Anti-drug messages should send ethnic adults distinct culture cues

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The task sounded easy: Create culturally diverse advertising to send anti-drug messages to kids, but create a single message for parents, delivered in appropriate language.

Three years into the White House Office of National Drug Control Policy effort, it appears the opposite approach would be more effective. Parents have said they need separate culturally appropriate messages, while kids-regardless of ethnicity-respond well to messages featuring African-American celebrities.

That's the conclusion reached by WPP Group's Ogilvy & Mather Worldwide, New York, and its partner minority agencies working on the anti-drug advertising. With spending of $145 million a year on the anti-drug ads and $185 million overall on the program, Congress wanted assurances the ads would work, so it required extensive evaluation of the marketing efforts. The anti-drug office insisted the ads be tested not only on the general population, but also on ethnic children and parents, and significant panels of individual minority groups.

WILLIAMS SISTERS PITCH IN

A Partnership for Drug-Free America spot featuring Venus and Serena Williams and originally intended to reach African-American kids turns out to test as one of the strongest spots among that audience as well as white, Hispanic and Asian kids.

Generalized messages about parenting and what parents should do about drugs appear preachy to African-American parents. Similarly, such spots provide insufficient information to Hispanic parents about what to say to their children and raise cultural taboos about family for Asian-American parents.

"Our assumption was that parents would be more alike but kids were different and would react differently to different messages," said Gary Pinheiro, group planning director at Ogilvy. "We learned parents of different ethnic groups have very different approaches to raising kids. We have come to realize [those differences] are steeped in culture. If you do a `one size fits all,' there is a lot of pushing back."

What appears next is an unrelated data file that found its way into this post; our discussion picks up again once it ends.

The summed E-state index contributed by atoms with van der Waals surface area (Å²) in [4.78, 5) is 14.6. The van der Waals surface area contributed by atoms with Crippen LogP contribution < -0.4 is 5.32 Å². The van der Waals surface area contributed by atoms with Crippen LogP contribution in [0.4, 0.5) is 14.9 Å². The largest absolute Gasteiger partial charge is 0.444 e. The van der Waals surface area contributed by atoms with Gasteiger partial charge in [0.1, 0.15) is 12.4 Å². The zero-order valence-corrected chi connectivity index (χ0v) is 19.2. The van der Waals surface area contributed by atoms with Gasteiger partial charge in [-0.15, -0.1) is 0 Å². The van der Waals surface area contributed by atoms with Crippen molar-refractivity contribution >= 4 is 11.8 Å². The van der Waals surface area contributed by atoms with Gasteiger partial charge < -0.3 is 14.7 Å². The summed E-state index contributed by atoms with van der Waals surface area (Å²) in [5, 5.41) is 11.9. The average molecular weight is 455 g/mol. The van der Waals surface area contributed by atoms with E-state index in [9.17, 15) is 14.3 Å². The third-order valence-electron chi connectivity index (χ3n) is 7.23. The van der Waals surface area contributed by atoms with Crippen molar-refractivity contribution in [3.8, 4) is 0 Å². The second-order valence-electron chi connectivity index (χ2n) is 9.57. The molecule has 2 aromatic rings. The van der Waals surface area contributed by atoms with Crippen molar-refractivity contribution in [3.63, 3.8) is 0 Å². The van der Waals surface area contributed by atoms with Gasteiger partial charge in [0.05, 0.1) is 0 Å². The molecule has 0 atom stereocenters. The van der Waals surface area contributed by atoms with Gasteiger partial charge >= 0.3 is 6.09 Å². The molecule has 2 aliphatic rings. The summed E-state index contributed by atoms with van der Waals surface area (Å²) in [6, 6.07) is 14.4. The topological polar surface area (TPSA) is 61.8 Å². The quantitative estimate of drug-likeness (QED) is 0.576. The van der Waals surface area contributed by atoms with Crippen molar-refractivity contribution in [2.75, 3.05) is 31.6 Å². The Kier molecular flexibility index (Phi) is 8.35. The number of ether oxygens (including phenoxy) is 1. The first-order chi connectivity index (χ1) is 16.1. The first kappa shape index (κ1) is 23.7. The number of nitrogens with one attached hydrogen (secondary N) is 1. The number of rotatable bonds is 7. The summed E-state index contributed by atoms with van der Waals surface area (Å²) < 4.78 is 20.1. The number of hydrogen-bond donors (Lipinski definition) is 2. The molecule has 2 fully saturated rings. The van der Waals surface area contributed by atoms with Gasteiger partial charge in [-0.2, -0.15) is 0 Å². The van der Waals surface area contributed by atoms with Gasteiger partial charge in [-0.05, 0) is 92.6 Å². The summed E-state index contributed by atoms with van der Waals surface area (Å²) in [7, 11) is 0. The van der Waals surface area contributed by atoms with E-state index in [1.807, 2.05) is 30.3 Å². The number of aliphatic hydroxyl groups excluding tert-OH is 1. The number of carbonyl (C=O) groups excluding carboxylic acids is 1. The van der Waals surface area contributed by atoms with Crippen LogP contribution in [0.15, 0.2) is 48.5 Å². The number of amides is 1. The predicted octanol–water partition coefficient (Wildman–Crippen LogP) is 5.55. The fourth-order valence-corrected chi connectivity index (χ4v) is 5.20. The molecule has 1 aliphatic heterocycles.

"When you are talking about Asian parents, pride is important. People want to be proud of their children. They react much more to the suggestion that there are problems in the family or community," said Thanh Nguyen, VP-media director for partner agency Admerasia, New York.

Language can be a barrier. Mr. Pinheiro said Ogilvy learned from Asian-American parents that some Asian languages do not have a term for "inhalants." "People couldn't believe it," he said of the parents' reaction to the use of inhalants. "We have to educate them to signs of symptoms and teach them the terminology."

Sam Chisholm, CEO of Ogilvy partner agency Chisholm-Mingo Group, New York, said kid-targeted commercials featuring African-American celebrities consistently perform better against a general audience of children than those created for a general audience.

"Kids are trendsetters, and for much of that they look to what is African-American," he said.

URBAN YOUTH LEADS

Ernest Bromley, CEO of another partner agency, Bromley Communications, San Antonio, Texas, said "There is a redefinition of the urban market with [urban youth] truly being the role models for all ethnic people." Mr. Bromley's agency is 49% owned by Bcom3 Group.

Barbara Delaney, research director at the Partnership for a Drug-Free America, said the findings are supported by research.

"It was a fairly big surprise," she said. "Parenting is a lot different, and one size doesn't fit all. We have always known that kids aren't isolated from each other, but what we found is how much African-American role models really resonate with all kids."

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